THE media is vindicating the independence of the judiciary, according to the Chief Justice of Western Australia.
In a speech yesterday, Chief Justice Wayne Martin said the media frequently galvanises public opinion so as to prevent government interference with a free and independent judiciary.
Chief Justice Martin said the media is a "vital bulwark" for the protection of independence of the judiciary, but also a possible threat to that independence.
There is a perception or risk that the media is "impinging upon the independence of the judiciary by a concerted programme of intimidation or vilification", he said.
Such examples are rare in contemporary Australia, he said, and such programmes are singularly ineffective in changing the attitudes or decisions of any individual judicial officer.
"There is, I think, a danger that subtly, imperceptibly and perhaps even subliminally over time, media expressions of sentiments that are taken to reflect community expectations ... might have an effect upon the attitudes of the judiciary as a whole," he said.
The Chief Justice cited the rise of the general imprisonment rate in Western Australia, which is said has more than doubled, per head of population, over the past 20 years. Over the same period, her said, the rate of offending per head of population has halved in teh past 10 years.
"Those prisoners did not get into prison by themselves, they were sent there by judges and magistrates, who, contrary to popular opinion, are today sending more people to prison and for longer than ever before," he said.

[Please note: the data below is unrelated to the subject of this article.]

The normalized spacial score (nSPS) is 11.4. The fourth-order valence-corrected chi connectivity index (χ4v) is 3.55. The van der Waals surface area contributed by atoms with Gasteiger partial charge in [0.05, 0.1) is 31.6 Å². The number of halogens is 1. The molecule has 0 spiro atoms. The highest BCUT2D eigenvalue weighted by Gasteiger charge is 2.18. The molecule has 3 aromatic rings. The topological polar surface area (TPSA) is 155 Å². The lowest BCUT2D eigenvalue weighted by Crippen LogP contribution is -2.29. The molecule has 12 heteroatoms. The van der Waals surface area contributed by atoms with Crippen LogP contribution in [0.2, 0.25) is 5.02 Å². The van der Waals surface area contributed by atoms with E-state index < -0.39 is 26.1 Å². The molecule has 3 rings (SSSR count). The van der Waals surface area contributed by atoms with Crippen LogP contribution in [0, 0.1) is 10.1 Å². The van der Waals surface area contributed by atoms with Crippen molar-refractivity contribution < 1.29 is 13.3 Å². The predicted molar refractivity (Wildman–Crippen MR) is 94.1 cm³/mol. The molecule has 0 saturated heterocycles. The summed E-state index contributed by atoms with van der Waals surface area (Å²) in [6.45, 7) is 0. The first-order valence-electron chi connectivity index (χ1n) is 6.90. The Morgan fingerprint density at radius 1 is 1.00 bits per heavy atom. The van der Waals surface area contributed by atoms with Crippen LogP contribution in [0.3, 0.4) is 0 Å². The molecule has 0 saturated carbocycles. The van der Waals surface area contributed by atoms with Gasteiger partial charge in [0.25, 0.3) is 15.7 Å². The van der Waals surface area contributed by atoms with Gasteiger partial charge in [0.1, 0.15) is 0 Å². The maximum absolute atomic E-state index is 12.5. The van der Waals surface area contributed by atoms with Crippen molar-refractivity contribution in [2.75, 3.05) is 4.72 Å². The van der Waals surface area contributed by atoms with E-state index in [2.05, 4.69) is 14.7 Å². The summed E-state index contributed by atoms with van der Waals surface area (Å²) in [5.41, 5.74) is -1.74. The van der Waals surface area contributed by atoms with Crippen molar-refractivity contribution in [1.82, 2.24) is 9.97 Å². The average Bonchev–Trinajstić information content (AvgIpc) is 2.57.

The Chief Justice said this trend has emerged over a period during which there has been intense media focus on the so-called "law and order debate", in which public commentators have repeatedly called for more and longer terms of imprisonment.
He said "it is at least possible that there is a link between that trend and media commentary on these issues".
"It is, I think, a mistake to underestimate the power of the media in shaping public opinion, or to ignore the effect which that opinion is likely to have on all three branches of government - the parliamentary, executive and judicial."
Rejecting the idea that such a trend is the result of the judiciary properly reflecting community expectations, the Chief Justice said: "It is the function of the judicial branch of government to fairly and impartially apply and enforce the law."
The reason judges in Australia are not elected and are given security of tenure is to enable them to apply the law "without fear or favour", he said.